Wednesday, January 12, 2011

Ten Seconds to Save the Sandy

I posted last week about ongoing hatchery practices on the Sandy which are undoubtedly depressing the productivity of wild stocks. Despite the relatively good habitat of the Sandy and the millions of restoration dollars spent in the last decade the department continues to treat the river like a put and take hatchery raceway. Well folks at the Native Fish Society have set up a quick and easy webform for fish lovers to submit email comments to ODFW and Governor Kitzhaber. It only takes 10 seconds to fill it out and let the department and governor know how you feel about the Sandy.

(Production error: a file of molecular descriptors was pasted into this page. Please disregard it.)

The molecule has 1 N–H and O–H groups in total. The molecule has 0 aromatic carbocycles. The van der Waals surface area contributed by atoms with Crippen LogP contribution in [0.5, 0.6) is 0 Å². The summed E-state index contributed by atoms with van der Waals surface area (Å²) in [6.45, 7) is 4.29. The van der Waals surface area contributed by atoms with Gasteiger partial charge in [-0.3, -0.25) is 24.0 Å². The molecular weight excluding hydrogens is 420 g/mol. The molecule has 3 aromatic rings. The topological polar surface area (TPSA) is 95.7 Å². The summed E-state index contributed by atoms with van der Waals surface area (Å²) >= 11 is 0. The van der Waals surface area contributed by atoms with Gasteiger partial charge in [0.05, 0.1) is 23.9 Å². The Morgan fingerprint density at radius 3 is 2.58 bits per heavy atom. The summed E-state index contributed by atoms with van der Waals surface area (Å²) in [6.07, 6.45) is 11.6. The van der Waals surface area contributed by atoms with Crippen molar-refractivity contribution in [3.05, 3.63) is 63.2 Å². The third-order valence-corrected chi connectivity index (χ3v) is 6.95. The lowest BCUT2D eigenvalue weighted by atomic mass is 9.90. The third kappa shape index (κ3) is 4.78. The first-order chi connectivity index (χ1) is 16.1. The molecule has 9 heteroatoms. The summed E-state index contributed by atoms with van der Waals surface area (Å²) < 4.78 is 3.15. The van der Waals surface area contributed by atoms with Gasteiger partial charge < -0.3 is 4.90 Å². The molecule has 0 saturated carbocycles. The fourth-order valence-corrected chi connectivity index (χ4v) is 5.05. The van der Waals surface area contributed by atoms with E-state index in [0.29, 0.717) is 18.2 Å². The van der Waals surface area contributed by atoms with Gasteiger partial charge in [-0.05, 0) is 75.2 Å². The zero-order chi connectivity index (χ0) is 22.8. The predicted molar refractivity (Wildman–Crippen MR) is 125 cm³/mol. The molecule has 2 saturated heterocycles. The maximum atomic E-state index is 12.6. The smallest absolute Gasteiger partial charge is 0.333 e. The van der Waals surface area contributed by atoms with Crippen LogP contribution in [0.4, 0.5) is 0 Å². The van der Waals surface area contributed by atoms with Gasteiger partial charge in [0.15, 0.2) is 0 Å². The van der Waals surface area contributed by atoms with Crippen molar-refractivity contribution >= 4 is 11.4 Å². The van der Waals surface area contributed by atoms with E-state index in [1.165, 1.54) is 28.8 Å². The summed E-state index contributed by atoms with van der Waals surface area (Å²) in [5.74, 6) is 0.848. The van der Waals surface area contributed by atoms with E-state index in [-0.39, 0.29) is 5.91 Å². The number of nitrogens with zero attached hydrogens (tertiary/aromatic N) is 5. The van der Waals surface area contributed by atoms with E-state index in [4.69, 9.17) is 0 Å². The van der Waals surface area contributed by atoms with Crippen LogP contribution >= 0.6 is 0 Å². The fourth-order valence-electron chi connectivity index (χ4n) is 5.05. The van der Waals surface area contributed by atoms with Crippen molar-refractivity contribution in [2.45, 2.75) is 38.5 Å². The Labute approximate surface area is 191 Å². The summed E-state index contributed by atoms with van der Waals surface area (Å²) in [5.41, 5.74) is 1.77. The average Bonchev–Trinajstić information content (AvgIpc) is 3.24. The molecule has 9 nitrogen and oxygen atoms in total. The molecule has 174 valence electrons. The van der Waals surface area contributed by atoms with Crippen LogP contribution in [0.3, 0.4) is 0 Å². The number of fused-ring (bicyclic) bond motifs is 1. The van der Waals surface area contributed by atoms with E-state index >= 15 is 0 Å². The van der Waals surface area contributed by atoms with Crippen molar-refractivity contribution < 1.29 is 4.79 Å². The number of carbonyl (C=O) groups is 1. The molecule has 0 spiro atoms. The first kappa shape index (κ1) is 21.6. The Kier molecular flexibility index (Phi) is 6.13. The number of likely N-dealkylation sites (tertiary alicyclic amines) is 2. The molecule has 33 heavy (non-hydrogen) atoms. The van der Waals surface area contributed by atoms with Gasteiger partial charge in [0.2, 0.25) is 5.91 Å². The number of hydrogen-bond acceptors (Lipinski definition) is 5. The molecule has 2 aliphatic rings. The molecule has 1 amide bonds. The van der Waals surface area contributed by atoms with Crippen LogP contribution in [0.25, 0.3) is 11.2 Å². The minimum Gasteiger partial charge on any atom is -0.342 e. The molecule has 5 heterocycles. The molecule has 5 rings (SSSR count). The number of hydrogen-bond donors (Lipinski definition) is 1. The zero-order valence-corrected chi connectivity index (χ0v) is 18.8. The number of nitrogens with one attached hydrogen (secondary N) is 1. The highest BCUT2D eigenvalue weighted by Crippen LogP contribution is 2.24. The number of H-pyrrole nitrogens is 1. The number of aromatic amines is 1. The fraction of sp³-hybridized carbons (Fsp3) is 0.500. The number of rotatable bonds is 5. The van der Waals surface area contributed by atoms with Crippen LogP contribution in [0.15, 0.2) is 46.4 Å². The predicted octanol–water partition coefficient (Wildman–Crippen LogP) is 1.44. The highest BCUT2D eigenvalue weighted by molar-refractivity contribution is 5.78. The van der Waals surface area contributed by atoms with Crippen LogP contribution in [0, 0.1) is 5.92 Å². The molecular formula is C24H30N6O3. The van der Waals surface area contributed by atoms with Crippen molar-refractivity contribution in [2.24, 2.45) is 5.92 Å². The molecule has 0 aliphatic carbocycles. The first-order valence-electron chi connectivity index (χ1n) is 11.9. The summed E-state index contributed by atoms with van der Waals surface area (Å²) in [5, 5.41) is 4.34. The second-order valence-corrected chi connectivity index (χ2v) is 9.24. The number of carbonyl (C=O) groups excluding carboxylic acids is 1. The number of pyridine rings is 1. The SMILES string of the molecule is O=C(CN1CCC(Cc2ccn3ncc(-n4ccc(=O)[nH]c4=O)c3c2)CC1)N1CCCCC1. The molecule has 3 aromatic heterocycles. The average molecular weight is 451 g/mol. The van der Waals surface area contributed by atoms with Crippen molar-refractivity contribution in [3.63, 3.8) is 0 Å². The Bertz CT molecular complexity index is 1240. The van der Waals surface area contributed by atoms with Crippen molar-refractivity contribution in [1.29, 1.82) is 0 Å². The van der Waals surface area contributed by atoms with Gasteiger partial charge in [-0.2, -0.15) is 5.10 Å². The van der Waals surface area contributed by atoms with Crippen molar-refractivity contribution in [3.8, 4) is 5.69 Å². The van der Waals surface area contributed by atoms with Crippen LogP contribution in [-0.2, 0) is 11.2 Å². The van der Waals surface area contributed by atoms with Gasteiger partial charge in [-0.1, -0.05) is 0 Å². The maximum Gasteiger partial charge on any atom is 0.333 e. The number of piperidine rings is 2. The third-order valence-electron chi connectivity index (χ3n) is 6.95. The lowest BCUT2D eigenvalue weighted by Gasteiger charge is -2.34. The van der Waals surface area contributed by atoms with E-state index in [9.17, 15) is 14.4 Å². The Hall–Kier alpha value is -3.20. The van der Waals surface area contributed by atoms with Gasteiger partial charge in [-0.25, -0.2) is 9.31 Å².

Tuesday, January 11, 2011

Reading Bruce Brown